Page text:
The Energy Department is seeking $8.3 billion in fiscal 2015 funds for nuclear-arsenal activities — a proposed $534 million increase over current fiscal-year levels.
The department’s total budget proposal for the semiautonomous National Nuclear Security Administration is $11.7 billion, which includes $1.4 billion for naval atomic propulsion systems, according to a Tuesday agency press release. The next fiscal year starts Oct. 1.
“The [fiscal 2015] request provides the resources we need to modernize and maintain an aging nuclear weapons stockpile and supporting infrastructure,” Acting NNSA Administrator Bruce Held said in provided comments.
Some $2.7 billion of this year’s budget request would go toward refurbishing aging U.S. warheads, including the B-61 gravity bomb. An additional $1.7 billion would be allocated to the “science, technology and engineering base” conducting warhead life-extension research activities, according to the release.
About $2.4 billion would be dedicated to modernizing the National Nuclear Security Administration’s “nuclear security capabilities,” including further design work for the Uranium Processing Facility at the Y-12 complex in Tennessee.
The requested $335 million for the uranium-enrichment facility would be an increase over enacted fiscal 2014 levels, which at different times have been said to be $309 million or $326 million, according to the Knoxville News-Sentinel.
At the same time, the Energy Department is mothballing an uncompleted South Carolina mixed-oxide fuel fabrication facility, which was intended to turn excess plutonium into nuclear-reactor material.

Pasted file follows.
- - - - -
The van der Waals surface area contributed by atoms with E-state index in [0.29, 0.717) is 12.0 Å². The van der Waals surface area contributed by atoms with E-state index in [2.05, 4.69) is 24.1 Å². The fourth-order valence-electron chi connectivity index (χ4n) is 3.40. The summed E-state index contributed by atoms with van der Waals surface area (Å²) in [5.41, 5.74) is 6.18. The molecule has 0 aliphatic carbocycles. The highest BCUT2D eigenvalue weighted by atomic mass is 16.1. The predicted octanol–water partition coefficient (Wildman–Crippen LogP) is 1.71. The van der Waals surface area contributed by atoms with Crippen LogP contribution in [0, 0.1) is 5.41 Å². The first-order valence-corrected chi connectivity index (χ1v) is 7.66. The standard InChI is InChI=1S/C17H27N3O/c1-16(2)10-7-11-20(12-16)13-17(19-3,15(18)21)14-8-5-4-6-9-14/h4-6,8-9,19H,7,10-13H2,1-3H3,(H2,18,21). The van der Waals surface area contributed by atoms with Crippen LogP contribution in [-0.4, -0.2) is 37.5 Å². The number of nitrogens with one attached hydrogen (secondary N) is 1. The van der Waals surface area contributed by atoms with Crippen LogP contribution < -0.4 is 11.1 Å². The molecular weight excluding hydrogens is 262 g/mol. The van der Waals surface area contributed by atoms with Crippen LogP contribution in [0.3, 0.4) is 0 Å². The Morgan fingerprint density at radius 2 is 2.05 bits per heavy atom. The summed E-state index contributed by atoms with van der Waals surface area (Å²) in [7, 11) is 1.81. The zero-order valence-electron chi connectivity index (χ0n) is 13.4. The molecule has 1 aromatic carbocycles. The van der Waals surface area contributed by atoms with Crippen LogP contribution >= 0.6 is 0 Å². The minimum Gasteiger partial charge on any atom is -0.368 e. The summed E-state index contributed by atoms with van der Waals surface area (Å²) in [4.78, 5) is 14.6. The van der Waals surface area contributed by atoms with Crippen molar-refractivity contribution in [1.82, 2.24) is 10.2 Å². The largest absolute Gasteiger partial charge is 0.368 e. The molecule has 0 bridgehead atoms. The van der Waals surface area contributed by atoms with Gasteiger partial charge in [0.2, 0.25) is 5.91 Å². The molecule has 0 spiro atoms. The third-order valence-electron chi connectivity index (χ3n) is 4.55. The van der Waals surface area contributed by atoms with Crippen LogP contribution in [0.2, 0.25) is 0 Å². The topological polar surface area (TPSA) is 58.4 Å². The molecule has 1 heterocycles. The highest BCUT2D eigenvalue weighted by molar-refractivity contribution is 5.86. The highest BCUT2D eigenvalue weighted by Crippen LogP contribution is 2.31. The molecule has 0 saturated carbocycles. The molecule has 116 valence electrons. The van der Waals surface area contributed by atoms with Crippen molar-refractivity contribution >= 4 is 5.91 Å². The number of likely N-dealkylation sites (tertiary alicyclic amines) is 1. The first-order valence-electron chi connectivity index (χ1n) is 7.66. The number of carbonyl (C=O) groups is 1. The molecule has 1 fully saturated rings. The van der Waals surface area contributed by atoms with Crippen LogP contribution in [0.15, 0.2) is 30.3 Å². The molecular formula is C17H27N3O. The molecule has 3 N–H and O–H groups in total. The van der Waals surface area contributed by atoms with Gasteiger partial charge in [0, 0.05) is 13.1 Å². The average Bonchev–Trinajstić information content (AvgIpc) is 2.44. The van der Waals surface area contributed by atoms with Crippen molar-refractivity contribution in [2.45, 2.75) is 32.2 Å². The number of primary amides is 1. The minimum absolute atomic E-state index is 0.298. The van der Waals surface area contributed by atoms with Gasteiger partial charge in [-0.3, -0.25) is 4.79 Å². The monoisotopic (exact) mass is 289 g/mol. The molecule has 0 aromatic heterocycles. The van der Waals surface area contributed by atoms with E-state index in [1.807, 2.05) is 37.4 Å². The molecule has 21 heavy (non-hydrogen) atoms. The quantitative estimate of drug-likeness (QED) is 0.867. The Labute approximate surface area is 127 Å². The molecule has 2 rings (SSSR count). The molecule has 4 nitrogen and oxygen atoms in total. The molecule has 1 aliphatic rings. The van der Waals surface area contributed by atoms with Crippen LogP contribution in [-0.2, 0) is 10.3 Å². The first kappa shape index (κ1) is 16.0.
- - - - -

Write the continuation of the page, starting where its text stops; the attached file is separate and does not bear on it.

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"Trump will try to steal some of Hillary Clinton's thunder during the Democratic National Convention here this week with a slate of swing-state appearances that will test the appeal of his new running mate. ... Pence will join the GOP presidential nominee at stops in Virginia and North Carolina on Monday, Florida on Tuesday and Pennsylvania on Wednesday, according to a campaign schedule. Other GOP allies will hover around Philadelphia for counterprogramming during the Democratic gathering."
The Republicans you heard chanting "build that wall!" last week in Cleveland are in the minority, a new poll from Gallup finds. While 62 percent of Republicans favor building a wall along the U.S.-Mexico border, just 33 percent of Americans hold that view. Conversely, 84 percent of Americans, including 76 percent of Republicans, favor allowing those living in the U.S. without proper documentation to become citizens "if they meet certain requirements over a period of time."
According to a new CNN/ORC poll, Donald Trump emerged from the GOP convention "ahead of Hillary Clinton in the race for the White House, topping her 44% to 39% in a four-way matchup including Gary Johnson (9%) and Jill Stein (3%) and by three points in a two-way head-to-head, 48% to 45%. That latter finding represents a 6-point convention bounce for Trump, which are traditionally measured in two-way matchups." Meanwhile, a Morning Consult poll shows Trump leading by four points nationally. He had been down two points in the same poll a week ago.
As the Democratic National Convention gets underway today in Philadelphia, some prominent Democratic candidates for U.S. Senate are nowhere to be found. "At least four candidates in major races are opting out, including Russ Feingold, who is challengingSen. Ron Johnson in Wisconsin; Rep. Ann Kirkpatrick, who is taking on Sen. John McCain in Arizona; Missouri Secretary of State Jason Kander, who is running against Sen. Roy Blunt; and Catherine Cortez Masto, who is battling Rep. Joe Heck in Nevada for the seat vacated by retiring Senate Minority Leader Harry Reid." The candidates have stated their decisions aren't motivated by a desire to avoid being tied to the Democratic nominee Hillary Clinton.